Researchers have achieved a major breakthrough in the search for a cure for type 1 diabetes in humans. A team of scientists have been able to halt type 1 diabetes in mice for six months by implanting into the mice insulin-producing pancreatic beta cells generated in the laboratory from human embryonic stem cells. The cells were able to restore normal insulin function in mice, thus eliminating the need for daily injections of insulin.
The team of researchers, consisting of scientists from MIT, Harvard, and other institutions, announced in the journal Nature Medicine on Monday that they have successfully implanted mass-produced pancreatic beta cells into mice genetically bred to suffer type 1 diabetes.
The latest breakthrough follows the successful use of human embryonic stem cells in 2014 to create insulin-producing beta cells in large quantities in the laboratory.
Harvard’s Professor Doug Melton, who led the team that made the 2014 breakthrough, was also part of the team that achieved the latest breakthrough. He has been working on a cure for type 1 diabetes since his son Sam was diagnosed with the condition, according to the Daily Mail.
The researchers also announced they were able to prevent the cells from being rejected by the immune system of the mice. When the body’s immune system rejects transplanted cells, it attacks and destroys them, rendering them non-functional.
To prevent the immune system from attacking the implanted cells, the researchers designed a new material — an “alginate derivative” called triazole-thiomorpholine dioxide (TMTD) — that encapsulates (“envelopes” or “encloses”) the pancreatic islet cells and thus protects them from being attacked and destroyed by the body’s immune system.
The scientists reported that following the transplant of the TMTD-encapsulated pancreatic beta cells, the mice were able to produce insulin to regulate blood sugar levels at normal healthy ranges during the 174-day period of the study without requiring daily injections of insulin.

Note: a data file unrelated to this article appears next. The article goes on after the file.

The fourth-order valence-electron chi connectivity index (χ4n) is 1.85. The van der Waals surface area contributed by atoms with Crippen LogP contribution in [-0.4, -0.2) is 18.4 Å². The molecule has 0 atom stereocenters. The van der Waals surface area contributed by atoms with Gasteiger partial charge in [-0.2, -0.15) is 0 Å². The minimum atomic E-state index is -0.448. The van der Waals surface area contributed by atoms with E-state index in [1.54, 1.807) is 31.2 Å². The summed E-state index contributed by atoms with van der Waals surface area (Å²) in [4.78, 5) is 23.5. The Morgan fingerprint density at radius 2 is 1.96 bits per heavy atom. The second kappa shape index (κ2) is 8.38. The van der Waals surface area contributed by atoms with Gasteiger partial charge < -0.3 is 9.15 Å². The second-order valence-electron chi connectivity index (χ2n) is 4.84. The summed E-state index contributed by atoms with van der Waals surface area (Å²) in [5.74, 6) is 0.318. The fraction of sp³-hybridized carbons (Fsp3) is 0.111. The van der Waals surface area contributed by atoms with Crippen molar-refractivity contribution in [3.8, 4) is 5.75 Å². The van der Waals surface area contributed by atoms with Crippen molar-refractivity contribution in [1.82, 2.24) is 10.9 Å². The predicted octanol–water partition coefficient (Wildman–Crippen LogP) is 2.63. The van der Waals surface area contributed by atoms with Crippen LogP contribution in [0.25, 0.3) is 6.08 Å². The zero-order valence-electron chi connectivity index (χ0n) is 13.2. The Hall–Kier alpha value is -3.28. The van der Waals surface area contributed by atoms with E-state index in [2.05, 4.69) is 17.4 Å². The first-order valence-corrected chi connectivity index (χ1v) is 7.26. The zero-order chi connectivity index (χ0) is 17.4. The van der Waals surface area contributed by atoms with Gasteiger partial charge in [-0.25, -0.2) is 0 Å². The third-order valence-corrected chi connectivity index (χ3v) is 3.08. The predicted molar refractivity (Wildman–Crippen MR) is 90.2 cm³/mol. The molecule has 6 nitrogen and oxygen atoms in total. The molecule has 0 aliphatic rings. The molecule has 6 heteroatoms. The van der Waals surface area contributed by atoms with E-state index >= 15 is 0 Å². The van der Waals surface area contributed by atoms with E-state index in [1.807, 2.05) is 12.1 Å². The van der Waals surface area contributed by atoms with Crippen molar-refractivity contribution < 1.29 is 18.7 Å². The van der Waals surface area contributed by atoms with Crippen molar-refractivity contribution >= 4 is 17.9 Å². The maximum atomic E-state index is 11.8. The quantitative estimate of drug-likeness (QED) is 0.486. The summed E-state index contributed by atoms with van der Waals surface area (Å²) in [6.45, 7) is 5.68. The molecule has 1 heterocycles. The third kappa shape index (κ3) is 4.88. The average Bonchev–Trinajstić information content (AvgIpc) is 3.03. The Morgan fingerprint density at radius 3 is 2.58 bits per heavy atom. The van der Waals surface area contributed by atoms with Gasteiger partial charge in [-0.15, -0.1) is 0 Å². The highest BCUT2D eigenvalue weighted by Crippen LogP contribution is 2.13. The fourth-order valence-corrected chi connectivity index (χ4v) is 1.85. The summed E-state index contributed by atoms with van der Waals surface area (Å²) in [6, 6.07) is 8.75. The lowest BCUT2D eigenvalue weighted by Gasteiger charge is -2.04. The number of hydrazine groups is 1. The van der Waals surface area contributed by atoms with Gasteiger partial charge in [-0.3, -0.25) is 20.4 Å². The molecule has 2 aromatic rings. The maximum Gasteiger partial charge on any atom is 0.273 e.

The procedure thus effectively cured the mice of their type 1 diabetes.
Type 1 diabetes is a condition in which the pancreas is unable to produce insulin, the hormone that helps to regulate glucose levels in the blood. It is thought that the condition is caused by genetic factors or the destruction of insulin-producing cells in the pancreas by an autoimmune reaction possibly triggered by viral infections.
Thus, people with type 1 diabetes need daily injections of insulin to prevent the build-up of sugar in their bloodstream. High blood sugar levels have a damaging effect on vital body organs, leading to cardiovascular ailments and damage to the kidneys, eyes, and nerves.
The latest breakthrough has been hailed as having the potential to provide a functional cure for type 1 diabetes. The only available therapy for type 1 diabetes for many years involves daily injections of insulin which causes patients significant discomfort.
Study co-author Daniel Anderson, an MIT professor of chemical engineering, said in a statement published on MIT News that the new procedure “has the potential to provide diabetics with a new pancreas that is protected from the immune system [and] which would allow them to control their blood sugar without taking drugs.”
He said that human trials would commence soon and that if the procedure proves successful in humans, type 1 diabetes patients would no longer require daily injections of insulin, but only booster transfusions of the pancreatic beta cells once in a few years.
“We are excited by these results, and are working hard to advance this technology to the clinic,” he added.
According to Julia Greenstein, the vice president of Juvenile Diabetes Research Foundation (JDRF) which funded the study, “Encapsulation therapies have the potential to be groundbreaking for people with type 1 diabetes. These treatments aim to effectively establish long-term insulin independence and eliminate the daily burden of managing the disease for months, possibly years, at a time without the need for immune suppression.”
“JDRF is excited by these findings and we hope to see this research progress into human clinical trials and ultimately a potential new Type 1 diabetes therapy,” she added.
Type 1 diabetes affects about 1.25 million adults and children in the U.S.
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